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Wednesday, 10 September 2014

The terrifying true story of the garbage that could kill the whole human race - how well do you know your Gyres?

Read the story below and find out one possible explanation as to why you have 50% less sperm than men in the 1950s and your #penis is likely to be at least 2 cm #smaller than your grandfathers!


"The terrifying true story of the garbage that could kill the whole human race"

It might be a sensational title - but, like the harbingers of doom over climate change or the heroic efforts of Emily Pankhurst et al to give women equal rights 100 years ago - sometimes you just have to make a claim or do something pretty drastic to grab the attention or at least provoke a response - and for thinking people some motivation to ask the question - is this the truth coming from the pen of a journalist like Clive James or just Daily Mail paranoia?

“Become mentally prepared, factual and thoughtful, about principles of human rights and sustainability. Become a force of greater persuasion. Choose justice, choose your army, find your students, know your enemy, and then prepare yourself with clenched fists."
Marcus Erikson 

The article, of course, begins at sea.....

"The ship plows on with groaning sails, with a heave and a shove, like a fat man shouldering through a crowd. The motion is surprisingly stop-and-go, without ever really stopping, or quite going. In the open cockpit we’ve just been holding on and talking about flotsam: things that find their way into the vastness of the seas, and float and float, and finally maybe wash ashore. Grimmest to be mentioned so far by my knowledgeable companion—trumping the foot in the boot—is the skeleton in the survival suit. Those are pearls that were his eyes! When we pause the conversation to climb up onto the pitching deck to launch the trawl, I’m keeping Mr. Bones in mind.
The Sea Dragon, a 72-foot round-the-world racing sloop, is all taut lines and cleats to trip on, and a fall overboard after dark would be a possible death sentence. You’d be a mote, a speck in the black night and wild seas.It’s the start of the graveyard watch—2 a.m. to 6—and most everyone’s asleep in their bunks, except the captain, who’s below in the green glow of the nav station plotting our course: a knight’s move, 1,200 miles east to the middle of the South Atlantic, then 800 miles north to Ascension Island. Above, out in the weather, it’s just Watch Team A: myself, young Emily from France, and the star of our show, Marcus Eriksen Ph.D.—“scientist, marine, explorer,” as his Weather Channel gig, “Commando Weather,” introduces him (“Hi! Dr. Marcus here!”).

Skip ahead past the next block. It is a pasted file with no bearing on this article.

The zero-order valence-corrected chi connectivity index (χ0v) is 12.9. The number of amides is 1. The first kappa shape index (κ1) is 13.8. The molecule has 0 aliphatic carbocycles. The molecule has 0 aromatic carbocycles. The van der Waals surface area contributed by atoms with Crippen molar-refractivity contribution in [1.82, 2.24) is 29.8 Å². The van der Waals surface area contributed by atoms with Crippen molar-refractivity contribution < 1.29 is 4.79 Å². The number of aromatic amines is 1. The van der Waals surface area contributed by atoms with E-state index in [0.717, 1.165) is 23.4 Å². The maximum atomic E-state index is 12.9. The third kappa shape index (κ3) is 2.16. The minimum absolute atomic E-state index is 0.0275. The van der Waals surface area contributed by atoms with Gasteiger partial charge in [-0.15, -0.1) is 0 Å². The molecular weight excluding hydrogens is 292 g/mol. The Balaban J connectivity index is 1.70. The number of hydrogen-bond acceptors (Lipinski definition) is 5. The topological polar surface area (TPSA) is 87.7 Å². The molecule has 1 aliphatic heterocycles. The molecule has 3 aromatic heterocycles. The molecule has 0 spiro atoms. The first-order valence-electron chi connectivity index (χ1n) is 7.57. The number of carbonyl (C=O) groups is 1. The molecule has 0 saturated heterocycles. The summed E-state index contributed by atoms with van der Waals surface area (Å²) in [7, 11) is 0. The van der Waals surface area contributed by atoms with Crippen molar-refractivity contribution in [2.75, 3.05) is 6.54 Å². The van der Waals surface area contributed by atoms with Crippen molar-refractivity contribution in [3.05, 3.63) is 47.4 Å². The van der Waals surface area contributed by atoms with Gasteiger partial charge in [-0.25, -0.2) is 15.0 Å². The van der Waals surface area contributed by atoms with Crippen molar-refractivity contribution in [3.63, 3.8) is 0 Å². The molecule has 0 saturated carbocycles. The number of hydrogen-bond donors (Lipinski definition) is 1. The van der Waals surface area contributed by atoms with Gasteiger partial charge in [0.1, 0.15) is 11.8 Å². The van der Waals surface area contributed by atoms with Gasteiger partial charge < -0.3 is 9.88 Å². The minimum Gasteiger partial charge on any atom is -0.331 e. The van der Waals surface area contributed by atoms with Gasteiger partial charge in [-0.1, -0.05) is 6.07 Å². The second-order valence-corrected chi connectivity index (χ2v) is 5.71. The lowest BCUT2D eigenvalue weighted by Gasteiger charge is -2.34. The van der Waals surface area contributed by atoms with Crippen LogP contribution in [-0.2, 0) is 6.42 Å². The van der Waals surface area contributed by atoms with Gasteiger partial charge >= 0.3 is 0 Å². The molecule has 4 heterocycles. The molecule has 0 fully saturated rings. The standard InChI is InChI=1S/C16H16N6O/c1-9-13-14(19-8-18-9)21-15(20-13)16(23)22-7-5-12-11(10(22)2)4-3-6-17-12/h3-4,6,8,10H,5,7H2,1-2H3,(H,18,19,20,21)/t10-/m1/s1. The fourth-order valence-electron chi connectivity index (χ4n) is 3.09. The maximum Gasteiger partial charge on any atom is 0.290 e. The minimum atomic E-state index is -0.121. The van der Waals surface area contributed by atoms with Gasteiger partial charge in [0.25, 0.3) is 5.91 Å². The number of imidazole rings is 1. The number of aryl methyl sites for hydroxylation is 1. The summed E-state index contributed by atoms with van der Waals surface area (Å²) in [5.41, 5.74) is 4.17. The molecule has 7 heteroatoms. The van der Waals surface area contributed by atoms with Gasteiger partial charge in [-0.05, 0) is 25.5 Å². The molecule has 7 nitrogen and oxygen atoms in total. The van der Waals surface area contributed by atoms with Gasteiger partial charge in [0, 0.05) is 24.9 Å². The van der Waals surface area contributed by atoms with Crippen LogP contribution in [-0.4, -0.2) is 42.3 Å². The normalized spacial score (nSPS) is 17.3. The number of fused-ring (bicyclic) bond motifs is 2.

In those TV bits,part Survivorman, partJackass, Eriksen performs stunts, like covering himself with prognosticating crickets or being buried by an avalanche. This job is only slightly more ludicrous: cleaning up the sea.For the past decade, 47-year-old Eriksen has been an eco-stuntman, drifting on rafts across seas and down rivers, as well as a serious scientist, commissioning vessels and plying his plankton trawls, collecting data, and speaking to groups—including thousands of school kids—about the threat of plastic pollution in the sea. Thanks to environmental gadflies like Eriksen, and emotionally affecting documentaries about wildlife deaths resulting from plastic ingestion and entanglement, this is a well-known phenomenon—if still under-studied and vastly underestimated.
Eriksen’s job is to keep poking a sharp elbow and saying, No, really, listen! This shit could kill us all!For the quantities in play now beggar the human imagination. Dumped or accidentally spilled from ships, blown from landfills, washed down every river in the world, plastic trash has been amassing since World War II in floating dumps, some of which exceed millions of square miles. Round and round the all-too-durable plastic goes, imponderable quantities caught up in the great oceanic gyres. These “garbage patches,” as they are called, are out of sight and out of mind, but not entirely inactive. Like all things the sea claims, plastic too suffers a sea change. And the ultimate harm our throw-away effluvia might yet do, to the health of the sea and the human future, nobody knows for sure.That’s why we’re out here getting thrashed by a squall, as the rest of the crew of 11 sleep fitfully in their hammocks. The South Atlantic in particular is aqua incognita for marine pollution researchers.
Though Marcus has voyaged to four of the world’s five major gyres (the North Pacific, South Pacific, North Atlantic, and Indian Ocean), studying their respective garbage patches, this is his first trip to the South Atlantic. In fact no one has ever sailed here specifically to study this antipodal gyre’s burden of plastic trash. We don’t know if we’ll find a Poe-story horror-whirlpool of algae-slickened detritus or just bits and jots."

At least an awareness and a willingness to make a difference is being demonstrated actively here in UK North Atlantic waters where our fishermen are being pro-active in Fishing for Litter...